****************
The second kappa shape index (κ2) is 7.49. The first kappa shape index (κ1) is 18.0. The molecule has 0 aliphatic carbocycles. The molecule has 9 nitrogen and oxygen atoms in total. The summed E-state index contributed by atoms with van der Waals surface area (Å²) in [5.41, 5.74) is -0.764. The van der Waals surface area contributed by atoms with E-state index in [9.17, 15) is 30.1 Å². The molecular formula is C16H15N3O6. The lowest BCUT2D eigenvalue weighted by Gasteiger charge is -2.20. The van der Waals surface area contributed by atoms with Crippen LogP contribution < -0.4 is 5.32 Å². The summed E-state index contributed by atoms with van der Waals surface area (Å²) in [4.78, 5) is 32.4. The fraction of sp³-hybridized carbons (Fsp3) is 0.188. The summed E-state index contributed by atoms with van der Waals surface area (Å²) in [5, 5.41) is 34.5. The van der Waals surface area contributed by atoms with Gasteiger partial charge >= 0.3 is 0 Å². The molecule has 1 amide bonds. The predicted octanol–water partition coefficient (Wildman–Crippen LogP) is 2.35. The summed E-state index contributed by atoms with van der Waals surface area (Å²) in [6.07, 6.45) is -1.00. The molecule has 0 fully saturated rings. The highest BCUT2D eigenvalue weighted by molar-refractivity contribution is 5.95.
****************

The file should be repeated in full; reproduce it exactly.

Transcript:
The second kappa shape index (κ2) is 7.49. The first kappa shape index (κ1) is 18.0. The molecule has 0 aliphatic carbocycles. The molecule has 9 nitrogen and oxygen atoms in total. The summed E-state index contributed by atoms with van der Waals surface area (Å²) in [5.41, 5.74) is -0.764. The van der Waals surface area contributed by atoms with E-state index in [9.17, 15) is 30.1 Å². The molecular formula is C16H15N3O6. The lowest BCUT2D eigenvalue weighted by Gasteiger charge is -2.20. The van der Waals surface area contributed by atoms with Crippen LogP contribution < -0.4 is 5.32 Å². The summed E-state index contributed by atoms with van der Waals surface area (Å²) in [4.78, 5) is 32.4. The fraction of sp³-hybridized carbons (Fsp3) is 0.188. The summed E-state index contributed by atoms with van der Waals surface area (Å²) in [5, 5.41) is 34.5. The van der Waals surface area contributed by atoms with Gasteiger partial charge >= 0.3 is 0 Å². The molecule has 1 amide bonds. The predicted octanol–water partition coefficient (Wildman–Crippen LogP) is 2.35. The summed E-state index contributed by atoms with van der Waals surface area (Å²) in [6.07, 6.45) is -1.00. The molecule has 0 fully saturated rings. The highest BCUT2D eigenvalue weighted by molar-refractivity contribution is 5.95.